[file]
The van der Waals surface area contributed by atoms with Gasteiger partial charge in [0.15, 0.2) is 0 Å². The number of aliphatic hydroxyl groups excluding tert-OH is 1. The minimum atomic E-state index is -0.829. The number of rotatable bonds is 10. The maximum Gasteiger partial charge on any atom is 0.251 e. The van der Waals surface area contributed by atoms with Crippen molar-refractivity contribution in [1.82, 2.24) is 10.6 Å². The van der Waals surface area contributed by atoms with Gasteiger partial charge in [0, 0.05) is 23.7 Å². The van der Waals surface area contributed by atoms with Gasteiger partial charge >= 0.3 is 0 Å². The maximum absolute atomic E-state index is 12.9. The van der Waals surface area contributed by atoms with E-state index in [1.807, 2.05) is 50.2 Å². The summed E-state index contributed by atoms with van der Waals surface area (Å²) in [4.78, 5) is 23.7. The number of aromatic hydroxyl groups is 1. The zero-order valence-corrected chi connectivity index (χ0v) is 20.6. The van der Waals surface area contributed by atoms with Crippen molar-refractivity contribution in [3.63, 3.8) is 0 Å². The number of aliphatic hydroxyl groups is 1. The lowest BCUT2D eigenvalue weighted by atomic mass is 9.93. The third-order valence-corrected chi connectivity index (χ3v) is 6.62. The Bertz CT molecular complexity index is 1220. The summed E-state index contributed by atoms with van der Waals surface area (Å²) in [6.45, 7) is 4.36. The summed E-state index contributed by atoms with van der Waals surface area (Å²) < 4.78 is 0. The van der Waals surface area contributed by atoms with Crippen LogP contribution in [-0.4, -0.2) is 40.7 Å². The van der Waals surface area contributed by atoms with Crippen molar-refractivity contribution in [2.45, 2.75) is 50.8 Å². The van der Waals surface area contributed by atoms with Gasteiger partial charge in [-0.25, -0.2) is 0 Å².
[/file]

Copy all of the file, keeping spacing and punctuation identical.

The van der Waals surface area contributed by atoms with Gasteiger partial charge in [0.15, 0.2) is 0 Å². The number of aliphatic hydroxyl groups excluding tert-OH is 1. The minimum atomic E-state index is -0.829. The number of rotatable bonds is 10. The maximum Gasteiger partial charge on any atom is 0.251 e. The van der Waals surface area contributed by atoms with Crippen molar-refractivity contribution in [1.82, 2.24) is 10.6 Å². The van der Waals surface area contributed by atoms with Gasteiger partial charge in [0, 0.05) is 23.7 Å². The van der Waals surface area contributed by atoms with Gasteiger partial charge >= 0.3 is 0 Å². The maximum absolute atomic E-state index is 12.9. The van der Waals surface area contributed by atoms with E-state index in [1.807, 2.05) is 50.2 Å². The summed E-state index contributed by atoms with van der Waals surface area (Å²) in [4.78, 5) is 23.7. The number of aromatic hydroxyl groups is 1. The zero-order valence-corrected chi connectivity index (χ0v) is 20.6. The van der Waals surface area contributed by atoms with Crippen molar-refractivity contribution in [3.63, 3.8) is 0 Å². The number of aliphatic hydroxyl groups is 1. The lowest BCUT2D eigenvalue weighted by atomic mass is 9.93. The third-order valence-corrected chi connectivity index (χ3v) is 6.62. The Bertz CT molecular complexity index is 1220. The summed E-state index contributed by atoms with van der Waals surface area (Å²) in [6.45, 7) is 4.36. The summed E-state index contributed by atoms with van der Waals surface area (Å²) < 4.78 is 0. The van der Waals surface area contributed by atoms with Crippen LogP contribution in [-0.4, -0.2) is 40.7 Å². The van der Waals surface area contributed by atoms with Crippen molar-refractivity contribution in [2.45, 2.75) is 50.8 Å². The van der Waals surface area contributed by atoms with Gasteiger partial charge in [-0.25, -0.2) is 0 Å².